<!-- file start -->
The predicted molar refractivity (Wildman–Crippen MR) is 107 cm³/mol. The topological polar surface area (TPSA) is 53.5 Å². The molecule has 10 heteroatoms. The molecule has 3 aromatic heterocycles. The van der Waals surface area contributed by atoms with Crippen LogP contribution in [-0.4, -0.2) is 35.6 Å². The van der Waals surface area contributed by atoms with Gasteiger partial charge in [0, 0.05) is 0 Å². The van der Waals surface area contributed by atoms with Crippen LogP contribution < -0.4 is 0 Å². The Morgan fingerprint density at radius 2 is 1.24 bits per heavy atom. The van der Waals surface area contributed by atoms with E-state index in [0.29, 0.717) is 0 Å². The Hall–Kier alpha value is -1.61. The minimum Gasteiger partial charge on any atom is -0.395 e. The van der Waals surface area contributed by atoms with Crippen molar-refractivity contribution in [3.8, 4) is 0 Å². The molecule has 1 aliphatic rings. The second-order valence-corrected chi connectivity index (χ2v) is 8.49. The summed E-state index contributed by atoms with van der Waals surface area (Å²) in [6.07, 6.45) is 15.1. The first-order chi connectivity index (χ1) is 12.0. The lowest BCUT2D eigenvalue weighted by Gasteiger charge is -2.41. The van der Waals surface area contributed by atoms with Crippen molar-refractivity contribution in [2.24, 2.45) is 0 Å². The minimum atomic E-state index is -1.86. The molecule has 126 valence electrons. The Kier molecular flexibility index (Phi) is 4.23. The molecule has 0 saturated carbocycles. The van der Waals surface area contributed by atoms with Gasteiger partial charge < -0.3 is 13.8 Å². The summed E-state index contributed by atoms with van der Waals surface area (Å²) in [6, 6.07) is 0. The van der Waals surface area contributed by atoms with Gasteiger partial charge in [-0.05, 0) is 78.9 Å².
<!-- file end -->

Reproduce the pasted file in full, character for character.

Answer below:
The predicted molar refractivity (Wildman–Crippen MR) is 107 cm³/mol. The topological polar surface area (TPSA) is 53.5 Å². The molecule has 10 heteroatoms. The molecule has 3 aromatic heterocycles. The van der Waals surface area contributed by atoms with Crippen LogP contribution in [-0.4, -0.2) is 35.6 Å². The van der Waals surface area contributed by atoms with Gasteiger partial charge in [0, 0.05) is 0 Å². The van der Waals surface area contributed by atoms with Crippen LogP contribution < -0.4 is 0 Å². The Morgan fingerprint density at radius 2 is 1.24 bits per heavy atom. The van der Waals surface area contributed by atoms with E-state index in [0.29, 0.717) is 0 Å². The Hall–Kier alpha value is -1.61. The minimum Gasteiger partial charge on any atom is -0.395 e. The van der Waals surface area contributed by atoms with Crippen molar-refractivity contribution in [3.8, 4) is 0 Å². The molecule has 1 aliphatic rings. The second-order valence-corrected chi connectivity index (χ2v) is 8.49. The summed E-state index contributed by atoms with van der Waals surface area (Å²) in [6.07, 6.45) is 15.1. The first-order chi connectivity index (χ1) is 12.0. The lowest BCUT2D eigenvalue weighted by Gasteiger charge is -2.41. The van der Waals surface area contributed by atoms with Crippen molar-refractivity contribution in [2.24, 2.45) is 0 Å². The minimum atomic E-state index is -1.86. The molecule has 126 valence electrons. The Kier molecular flexibility index (Phi) is 4.23. The molecule has 0 saturated carbocycles. The van der Waals surface area contributed by atoms with Gasteiger partial charge < -0.3 is 13.8 Å². The summed E-state index contributed by atoms with van der Waals surface area (Å²) in [6, 6.07) is 0. The van der Waals surface area contributed by atoms with Gasteiger partial charge in [-0.05, 0) is 78.9 Å².